Monday, May 18, 2009

The Slower Century

Saturday, as the rain began, five of us from Nashville loaded up the RAAMinator at 6 am and drove up to Hopkinsville, KY, to ride the Little River Cycling Club's century.

We thought we were insane, but it turned out that we were just plain lucky.

The lightning started as we were loading bikes onto the RAAMinator in the parking lot of the Target on Old Hickory Blvd. Well, to be honest, we really think of it as the parking lot of Panera, since they are open at that time of the morning and sell us hot coffee and pastries. With a tandem on the roof and four singles on the back, we began the hour-and-a-half drive, with the rain starting to come down hard, realizing just how much trouble we were in.

You see, if you drive 15 minutes to a ride and it's raining when you get there, you can turn around and go home. But anything over an hour and you are committed. There's just no way to say, "Oh, well, I'll drive an hour and a half back home and go back to bed." When you get home, everyone else will be up anyway, so why even try?

And if you do that drive with four other people, you now have witnesses if you wimp out. And the drive north doesn't go over any rivers, so if you kill all of the witnesses you have nowhere to dump the bodies.

This is what I'm thinking Saturday morning, in the driving rain, heading northwest on I-24. The rain slacks a bit, and then starts up again even harder. And then, just before we get to the start of the ride, the rain stops.

And it never really starts again.

It's cloudy and the forecast is dire, so there's less than 20 of us at the starting line for the century. It's also really windy, so we were all happy to let Jeff Bauer and Freida Barry on the tandem pull us for the first 27 miles, until we hit a steep (15-degree!) hill and all of the single bikes go crazy heading for the top.

Okay, I'll admit that I was in that group. But up at the top, the winds have really kicked up, and it's starting to spit a few raindrops, and I think, "Ooh, it's gonna get nasty now."

So I rode another half-mile to the rest stop and pulled over. Four other guys kept going, and I was tempted to go with them and try for a sub-five-hour century. But that wind was blowing hard, and I knew that Jeff and Freida would be along in a minute and that they might need to hit the rest stop. So I waited up and let the fast four go.

A couple of minutes passed, and then Jeff and Freida came by and we skipped the stop. For the next 45 miles, it was just the three of us -- Jeff and Freida pulling me along in their wake, averaging right about 20 mph. I kept expecting to catch the lead group, but we never did. At the mile 70 rest stop we were joined by Kevin Warren, who designed the route, and he finished up with us.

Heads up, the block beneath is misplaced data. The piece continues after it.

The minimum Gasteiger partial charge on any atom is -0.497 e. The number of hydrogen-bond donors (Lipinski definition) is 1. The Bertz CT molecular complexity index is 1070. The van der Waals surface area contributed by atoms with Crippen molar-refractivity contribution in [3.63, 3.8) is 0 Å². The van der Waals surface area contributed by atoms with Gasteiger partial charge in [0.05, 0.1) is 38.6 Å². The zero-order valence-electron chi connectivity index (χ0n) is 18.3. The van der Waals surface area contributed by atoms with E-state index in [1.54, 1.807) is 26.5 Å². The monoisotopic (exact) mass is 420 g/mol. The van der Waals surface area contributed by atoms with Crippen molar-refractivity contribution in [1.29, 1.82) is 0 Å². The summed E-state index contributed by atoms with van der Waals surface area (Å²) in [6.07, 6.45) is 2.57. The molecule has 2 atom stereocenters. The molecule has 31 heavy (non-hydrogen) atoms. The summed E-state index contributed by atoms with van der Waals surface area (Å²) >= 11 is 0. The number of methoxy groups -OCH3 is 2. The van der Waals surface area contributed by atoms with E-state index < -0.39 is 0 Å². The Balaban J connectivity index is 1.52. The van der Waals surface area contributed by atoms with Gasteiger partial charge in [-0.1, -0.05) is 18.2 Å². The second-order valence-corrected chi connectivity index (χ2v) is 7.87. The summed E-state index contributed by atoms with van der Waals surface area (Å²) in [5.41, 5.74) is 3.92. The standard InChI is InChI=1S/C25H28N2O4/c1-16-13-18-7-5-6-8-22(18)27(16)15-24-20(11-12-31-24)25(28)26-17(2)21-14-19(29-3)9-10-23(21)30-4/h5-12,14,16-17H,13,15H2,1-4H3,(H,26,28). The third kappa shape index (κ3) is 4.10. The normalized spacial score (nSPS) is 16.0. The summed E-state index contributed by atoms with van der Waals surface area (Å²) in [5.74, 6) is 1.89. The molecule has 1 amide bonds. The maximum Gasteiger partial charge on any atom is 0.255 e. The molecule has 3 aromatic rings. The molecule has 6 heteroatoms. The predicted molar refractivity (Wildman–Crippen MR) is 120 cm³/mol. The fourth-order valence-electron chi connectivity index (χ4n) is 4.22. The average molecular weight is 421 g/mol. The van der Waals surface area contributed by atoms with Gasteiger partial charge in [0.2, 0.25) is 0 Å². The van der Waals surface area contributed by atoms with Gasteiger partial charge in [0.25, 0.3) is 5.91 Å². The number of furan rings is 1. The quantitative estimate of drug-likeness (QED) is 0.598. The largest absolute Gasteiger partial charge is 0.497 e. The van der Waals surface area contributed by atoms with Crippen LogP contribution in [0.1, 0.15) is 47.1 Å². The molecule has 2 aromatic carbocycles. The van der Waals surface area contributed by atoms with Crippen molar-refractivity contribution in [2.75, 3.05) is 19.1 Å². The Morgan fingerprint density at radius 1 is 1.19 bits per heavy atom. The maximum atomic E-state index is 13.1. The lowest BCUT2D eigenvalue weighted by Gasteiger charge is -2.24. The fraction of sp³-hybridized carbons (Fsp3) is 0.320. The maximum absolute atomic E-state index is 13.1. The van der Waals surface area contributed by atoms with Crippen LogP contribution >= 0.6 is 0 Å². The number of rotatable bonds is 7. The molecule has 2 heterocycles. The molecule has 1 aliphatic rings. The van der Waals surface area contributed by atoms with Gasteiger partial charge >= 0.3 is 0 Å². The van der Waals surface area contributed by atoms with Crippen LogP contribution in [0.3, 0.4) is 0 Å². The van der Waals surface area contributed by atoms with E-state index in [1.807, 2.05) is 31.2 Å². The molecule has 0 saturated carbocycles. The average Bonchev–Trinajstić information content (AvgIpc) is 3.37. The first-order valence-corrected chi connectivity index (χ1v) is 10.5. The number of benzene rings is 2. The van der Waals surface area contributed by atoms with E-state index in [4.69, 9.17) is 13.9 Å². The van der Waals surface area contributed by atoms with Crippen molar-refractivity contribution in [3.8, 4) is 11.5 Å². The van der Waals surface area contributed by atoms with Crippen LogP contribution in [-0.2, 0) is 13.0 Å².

We got back to the start after five hours and 35 minutes, which isn't bad for a pretty hilly route on a windy day. Although we never had more rain, we got a lot of road spew from shady lanes soaked by earlier showers, so we took the corners and downhills pretty easy. The fast group, which included fellow randonneurs Peter Lee and George Hiscox, got in at 5:21.

It was a beautiful route, with minimal traffic and great views. Kevin comes down regularly to do our Ultra rides -- often with fellow Little River Cycling Club member Barry Meade -- and the City of Hopkinsville should hire him to be a tour guide. Every road we were on was virtually perfect. Maybe it was because I had the chance to enjoy it more by taking the extra 15 minutes and staying with Jeff and Freida, or maybe it was because the weather had turned out so much better than expected. But next year I'm going to get more Harpeth Bike Club members to come up.

The lead group worked hard, and they are all strong riders who will be stronger as a result of their effort. It would have been fun to try to hang with them. But I'll take my slower century this time.


  1. It was great riding with you Robert. The weather held up well for a nice century ride in Kentucky. -Jeff

  2. Thanks for Jeff and Freida the first 27 miles strong pulls. I finished faster than I had expected. That is a very good story. I'm going to share your story to the Chinese cyclists if you don't mind.

  3. For you century riders, randonneurs, this past Saturday, awesome riding. I, too, made the drive from Nashville thinking, "What am I doing?" Yet, I rode the 30 mile route and had a fantastic time! I cannot imagine riding 100 miles, however, next year I plan to be in condition to ride the 60 mile route.

    Great job!